Just a two hour flight from Sydney you’ll find the mind-blowing natural marvel that is Lord Howe Island. A pearl dropped into the endless Pacific Ocean, the volcanic island was formed over 6 million years ago and boasts an extraordinary array of wildlife, scenery and vegetation.
Despite the size of the island (just 11km long and less than 3km wide at its widest point) there is sooo much to do! Here I’ve highlighted 10 things (in no particular order!) that I’d recommend, having spent a week on the island in April 2021.
There is so much more that we’d have loved to have done and I’m sure there are many more hidden gems to discover too. The weather and ocean conditions are also a huge factor on the island – so be prepared to compromise!
1 | Mt. Gower Trek
Top of many lists for the island, Mt. Gower is the jewel in the resplendent Lord Howe Island crown. Towering over the island from the south alongside the slightly smaller (but less accessible) Mt. Lidgbird, Mt. Gower’s summit stands at 875m above sea-level.
Mt. Gower presents a tough climb and requires a local expert to guide you to the top. The scenery, the experience and the views all make it so very worthwhile!
Before you get to the top you’ll wind your way around the foot of the two mountains before ducking into the palm forest and starting your ascent (it’ll take you around 4 hours to get up). Along the way you’ll be introduced to the island’s native wildlife, fauna and history. We were lucky enough to have local legend Jack Schick as our guide, who made every step of the way exciting and informative.
Be prepared to shimmy up ropes and along rocky ledges along the way, some of which aren’t for the feint-hearted! Don’t despair though, there are plenty of opportunities to lower your heart-rate, catch your breath and even fill up your water bottles at the creek in between!
When you make it to the summit you’ll find yourself circled by elegant Providence Petrels (season dependant) and have the chance to soak up sensational views back across the island & deep into the impossibly blue depths of the Pacific Ocean before heading back down.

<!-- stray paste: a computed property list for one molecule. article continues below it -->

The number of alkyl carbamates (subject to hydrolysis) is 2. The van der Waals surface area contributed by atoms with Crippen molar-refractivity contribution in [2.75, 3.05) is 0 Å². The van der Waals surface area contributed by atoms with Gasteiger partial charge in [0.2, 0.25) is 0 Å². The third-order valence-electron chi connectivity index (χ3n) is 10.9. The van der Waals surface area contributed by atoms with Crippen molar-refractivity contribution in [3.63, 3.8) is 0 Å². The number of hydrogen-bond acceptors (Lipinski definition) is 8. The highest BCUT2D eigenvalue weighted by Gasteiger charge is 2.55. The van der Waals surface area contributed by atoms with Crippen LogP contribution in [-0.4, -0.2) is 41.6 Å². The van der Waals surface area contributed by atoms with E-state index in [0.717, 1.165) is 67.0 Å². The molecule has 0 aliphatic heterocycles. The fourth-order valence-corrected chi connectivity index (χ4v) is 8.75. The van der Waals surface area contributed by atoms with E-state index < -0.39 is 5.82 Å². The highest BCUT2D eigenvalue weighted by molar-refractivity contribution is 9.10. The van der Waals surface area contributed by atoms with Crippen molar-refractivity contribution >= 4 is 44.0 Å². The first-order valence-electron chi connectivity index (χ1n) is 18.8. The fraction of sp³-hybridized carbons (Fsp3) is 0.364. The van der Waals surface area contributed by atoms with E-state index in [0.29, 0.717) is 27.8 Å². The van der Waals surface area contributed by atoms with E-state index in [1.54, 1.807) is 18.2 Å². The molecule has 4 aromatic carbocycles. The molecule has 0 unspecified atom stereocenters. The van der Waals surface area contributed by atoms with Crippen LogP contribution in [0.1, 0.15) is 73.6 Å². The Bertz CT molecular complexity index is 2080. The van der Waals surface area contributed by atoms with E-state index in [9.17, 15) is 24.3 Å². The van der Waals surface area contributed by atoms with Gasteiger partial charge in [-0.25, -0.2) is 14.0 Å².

2 | Ned’s Beach
Turquoise shallows, pristine coral reefs and sensational scenery, what more could you want in a beach!?
Ned’s is famed for the opportunity to feed the fish, which is done in an eco-friendly and sustainable manner from the south corner. This didn’t really interest us (it’d be great for families!) but everything else did!
Ned’s Beach sits on the opposite side of the island from the lagoon and is only about 2 minutes’ cycle from the “town”. The bay is protected from most angles and provided an absolute haven for us when the winds were pounding the lagoon for a few days of our visit.
As you can see from the panoramic shot above, the sprawling white sands of Ned’s rival any in the world, as does the lucid turquoise water. The real magic of Ned’s, however, is in the shallow reef that it has to offer. Just a short (5m!) swim from shore you’ll come across an extraordinarily healthy coral – home to countless reef fish, hawksbill & green turtles and the occasional Galapagos shark!
Ned’s quickly became our favourite spot and could entertain avid snorkellers, sun-worshippers or photographers for days on end.
3 | Stargazing
Yet another benefit of utter isolation is zero light pollution!! If you’re lucky enough to get a clear night or two during your stay you’re in for a treat! Just shift your gaze up to the sky after your last wine of the evening and enjoy the show!
The Milky Way was beautifully aligned. These are actually my first attempts at astro photography so I’ve got some way to go.
4 | Kayak to North Beach (Old Settlement Beach, Old Gulch & Mt. Eliza)
Another hike away from the centre of the island, heading north, you can make your way to another stunner of a beach. North Beach is the last beach within the lagoon and shelters under the northern ridge of the island.
To save our legs and mix it up a bit, we decided to rent kayaks from Pro Dive and paddle our way across the lagoon.
We stopped for a snorkel at Sylphs Hole on Old Settlement Beach before heading around the headland for the bright white shores of North Beach.
The beach feels wonderfully isolated and was well protected from the strong winds. Once we’d shored-up we wandered through to Old Gulch, which is a small but dramatic pebble beach that faces north to the vast expanse of the ocean.
We then wound our way up Mt. Eliza to enjoy the stunning views back across the island before making our way back to the beach for a BBQ. Mt. Eliza is a great spot to enjoy the resident Red-Tailed Tropic Birds, as well as the insane views over the lagoon.
The public BBQ was sadly out of action for our visit so we instead paddled out to the wreck of “The Favourite” to marvel at the coral and fish-life that now calls the ship home. You can moor close to the wreck and snorkel the final 20-odd metres with ease – the coral is just beautiful and the fish-life typically abundant.